Kmart takes locals to court over tax bills
A federal bankruptcy judge in Chicago recently threw out a lawsuit by Kmart accusing nearly 500 local property tax collectors of overcharging the retailer by millions of dollars. Nonetheless, the battle over the Troy, Mich.-based retailer’s 2001 and 2002 tax bills may have just begun, officials say.
In the suit, Kmart claimed assessment methods used by municipalities in 25 states are overly simplistic and cause inflated valuations of store fixtures, inventory and other taxable property. Kmart, which emerged from more than a year of bankruptcy protection in May 2003, asked the court to reduce the disputed bills by approximately $8.6 million.
In dismissing the complaint, Judge Jack Schmetterer said Kmart failed to show why hundreds of local claims should be lumped into one federal case. “How can the judge hear all of this in one case when every state has different procedures for refunds, different assessment-appeals boards, different tax laws?” says Martha Romero, a Los Angeles attorney who represents nine California counties named in the suit.
The judge left Kmart the option of re-filing individual claims or groups of highly similar claims in the Chicago court provided they meet certain stipulations laid out in the ruling. Meanwhile, Kmart is free to continue fighting the assessments locally. Kmart spokesman Jack Ferry says the retailer is reviewing its legal strategy. “What I can tell you is, as a company we pay $1.6 billion a year in taxes throughout the country,” Ferry says, declining further comment.
John Clark, tax collector for Palm Beach County, Fla., heads a coalition of 41 Florida counties fighting Kmart’s tax-reduction efforts and seeking payment of unpaid bills. In Florida, Kmart operated approximately 160 stores prior to closing 41 locations during bankruptcy. The retailer now owes the state’s local governments more than $3.5 million for unpaid 2002 taxes — as well more than $750,000 in interest on those payments — says Brian Hanlon, attorney for the Florida coalition. He is asking the federal bankruptcy court in Chicago to force Kmart to pay its Florida tax bills. “Either we get paid,” he says, “or the U.S. Supreme Court can tell us that statutory liens have no effect in bankruptcy court.”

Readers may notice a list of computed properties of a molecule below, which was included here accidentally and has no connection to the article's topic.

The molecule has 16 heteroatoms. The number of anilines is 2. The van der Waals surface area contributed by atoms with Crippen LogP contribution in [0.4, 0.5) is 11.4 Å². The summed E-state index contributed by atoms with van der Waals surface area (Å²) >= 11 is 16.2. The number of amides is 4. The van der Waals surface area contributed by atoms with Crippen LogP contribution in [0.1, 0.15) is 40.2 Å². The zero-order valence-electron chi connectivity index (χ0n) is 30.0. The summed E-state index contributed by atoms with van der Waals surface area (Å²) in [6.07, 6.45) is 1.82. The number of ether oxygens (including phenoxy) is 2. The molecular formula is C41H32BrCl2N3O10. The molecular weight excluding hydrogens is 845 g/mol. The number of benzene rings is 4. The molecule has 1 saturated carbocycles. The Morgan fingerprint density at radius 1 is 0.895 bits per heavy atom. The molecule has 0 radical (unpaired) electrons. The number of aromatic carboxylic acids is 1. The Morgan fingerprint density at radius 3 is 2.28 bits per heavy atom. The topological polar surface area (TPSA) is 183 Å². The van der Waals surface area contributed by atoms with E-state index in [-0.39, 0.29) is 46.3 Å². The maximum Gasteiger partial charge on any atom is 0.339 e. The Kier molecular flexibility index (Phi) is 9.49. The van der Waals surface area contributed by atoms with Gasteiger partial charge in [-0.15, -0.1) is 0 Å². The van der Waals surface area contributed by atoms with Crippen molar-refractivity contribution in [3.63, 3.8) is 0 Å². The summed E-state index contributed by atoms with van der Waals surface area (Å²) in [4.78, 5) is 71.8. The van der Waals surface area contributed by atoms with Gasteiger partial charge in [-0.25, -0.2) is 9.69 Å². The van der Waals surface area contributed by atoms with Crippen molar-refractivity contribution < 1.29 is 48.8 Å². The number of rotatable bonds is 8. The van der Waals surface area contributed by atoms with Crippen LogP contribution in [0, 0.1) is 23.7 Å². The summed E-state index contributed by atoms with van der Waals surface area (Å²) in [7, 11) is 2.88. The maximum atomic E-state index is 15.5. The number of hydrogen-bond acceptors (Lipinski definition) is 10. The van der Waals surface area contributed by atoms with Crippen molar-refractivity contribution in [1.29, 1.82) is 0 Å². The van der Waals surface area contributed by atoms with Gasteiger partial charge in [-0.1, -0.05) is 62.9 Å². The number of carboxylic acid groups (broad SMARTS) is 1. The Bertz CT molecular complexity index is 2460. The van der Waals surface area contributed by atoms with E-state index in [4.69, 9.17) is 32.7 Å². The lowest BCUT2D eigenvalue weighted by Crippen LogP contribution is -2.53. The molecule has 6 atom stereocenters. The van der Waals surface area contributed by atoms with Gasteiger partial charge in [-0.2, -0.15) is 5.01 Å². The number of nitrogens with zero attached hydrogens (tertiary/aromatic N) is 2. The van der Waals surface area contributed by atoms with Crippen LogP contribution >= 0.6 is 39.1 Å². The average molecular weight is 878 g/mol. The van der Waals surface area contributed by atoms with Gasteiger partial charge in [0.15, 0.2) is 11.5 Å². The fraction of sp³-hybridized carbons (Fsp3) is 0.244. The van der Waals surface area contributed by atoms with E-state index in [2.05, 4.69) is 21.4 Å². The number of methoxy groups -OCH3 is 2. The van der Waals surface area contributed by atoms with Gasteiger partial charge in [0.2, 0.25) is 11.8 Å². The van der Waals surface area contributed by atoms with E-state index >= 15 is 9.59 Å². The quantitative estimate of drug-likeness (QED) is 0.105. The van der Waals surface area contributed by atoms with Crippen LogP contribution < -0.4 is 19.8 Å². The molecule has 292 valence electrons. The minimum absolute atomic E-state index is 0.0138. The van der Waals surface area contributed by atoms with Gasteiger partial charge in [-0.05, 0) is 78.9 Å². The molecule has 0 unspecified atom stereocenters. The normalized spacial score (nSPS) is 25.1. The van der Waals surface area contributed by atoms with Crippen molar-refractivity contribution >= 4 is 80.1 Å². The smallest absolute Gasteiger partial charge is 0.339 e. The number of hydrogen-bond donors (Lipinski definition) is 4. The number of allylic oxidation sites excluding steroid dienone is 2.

Hanlon is an in-house attorney for Palm Beach County, but other cities and counties benefit neither from an in-house legal staff nor membership in a statewide coalition. Hanlon says Kmart likely will use the threat of re-filed claims to goad smaller governments into settling. For them, he explains, the cost of sending hired attorneys to litigate claims in Chicago may be too high.
About 150 cities and counties reportedly have settled with the retailer. The pressure to settle created by the federal suit angers some local officials. “It certainly gives the appearance of the abuse of the federal court system,” says Stephen Strawn, tax collector for Humboldt County, Calif. “There are clear channels of appeal at the local level, and it’s difficult to imagine there could be such wrongdoing — alleged wrongdoing — by tax collectors throughout the United States.”
In fact, Kmart already is involved in pending cases or negotiations at the state and local level. Kanawha County, W.Va. — a community not named in the federal suit — received a letter titled “Settlement Agreement” from Kmart in October asking the county to reduce Kmart’s unpaid 2001 and 2002 tax bills from $575,171 to $181,268, says Kent Carper, president of the Kanawha County Commission.
Carper is demanding Kmart pay up. “There’s no blue-light special in our county,” he says, “not on aisle three, aisle four or aisle five.”
Joel Groover is a freelance writer based in Atlanta.